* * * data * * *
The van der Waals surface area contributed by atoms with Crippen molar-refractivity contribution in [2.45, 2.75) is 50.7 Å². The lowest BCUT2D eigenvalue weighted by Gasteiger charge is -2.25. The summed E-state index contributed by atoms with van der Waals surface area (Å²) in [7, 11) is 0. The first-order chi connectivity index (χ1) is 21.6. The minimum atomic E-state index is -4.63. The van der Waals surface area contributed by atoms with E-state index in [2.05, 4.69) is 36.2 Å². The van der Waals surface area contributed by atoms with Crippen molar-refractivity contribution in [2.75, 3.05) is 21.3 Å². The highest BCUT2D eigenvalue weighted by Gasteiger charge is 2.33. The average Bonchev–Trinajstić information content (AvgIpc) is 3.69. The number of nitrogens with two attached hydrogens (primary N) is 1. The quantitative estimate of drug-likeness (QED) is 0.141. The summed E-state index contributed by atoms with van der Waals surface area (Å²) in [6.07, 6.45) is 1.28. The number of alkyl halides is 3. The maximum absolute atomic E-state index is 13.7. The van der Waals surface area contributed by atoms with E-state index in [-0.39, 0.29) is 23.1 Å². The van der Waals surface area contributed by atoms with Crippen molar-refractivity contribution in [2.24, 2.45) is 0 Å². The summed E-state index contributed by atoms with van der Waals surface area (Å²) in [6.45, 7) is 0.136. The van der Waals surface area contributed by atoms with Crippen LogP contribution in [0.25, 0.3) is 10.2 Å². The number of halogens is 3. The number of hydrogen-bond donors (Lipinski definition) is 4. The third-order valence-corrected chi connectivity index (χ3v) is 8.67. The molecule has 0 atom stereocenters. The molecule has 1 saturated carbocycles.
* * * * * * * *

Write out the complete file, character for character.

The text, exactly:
The van der Waals surface area contributed by atoms with Crippen molar-refractivity contribution in [2.45, 2.75) is 50.7 Å². The lowest BCUT2D eigenvalue weighted by Gasteiger charge is -2.25. The summed E-state index contributed by atoms with van der Waals surface area (Å²) in [7, 11) is 0. The first-order chi connectivity index (χ1) is 21.6. The minimum atomic E-state index is -4.63. The van der Waals surface area contributed by atoms with E-state index in [2.05, 4.69) is 36.2 Å². The van der Waals surface area contributed by atoms with Crippen molar-refractivity contribution in [2.75, 3.05) is 21.3 Å². The highest BCUT2D eigenvalue weighted by Gasteiger charge is 2.33. The average Bonchev–Trinajstić information content (AvgIpc) is 3.69. The number of nitrogens with two attached hydrogens (primary N) is 1. The quantitative estimate of drug-likeness (QED) is 0.141. The summed E-state index contributed by atoms with van der Waals surface area (Å²) in [6.07, 6.45) is 1.28. The number of alkyl halides is 3. The maximum absolute atomic E-state index is 13.7. The van der Waals surface area contributed by atoms with E-state index in [-0.39, 0.29) is 23.1 Å². The van der Waals surface area contributed by atoms with Crippen molar-refractivity contribution in [2.24, 2.45) is 0 Å². The summed E-state index contributed by atoms with van der Waals surface area (Å²) in [6.45, 7) is 0.136. The van der Waals surface area contributed by atoms with Crippen LogP contribution in [0.25, 0.3) is 10.2 Å². The number of halogens is 3. The number of hydrogen-bond donors (Lipinski definition) is 4. The third-order valence-corrected chi connectivity index (χ3v) is 8.67. The molecule has 0 atom stereocenters. The molecule has 1 saturated carbocycles.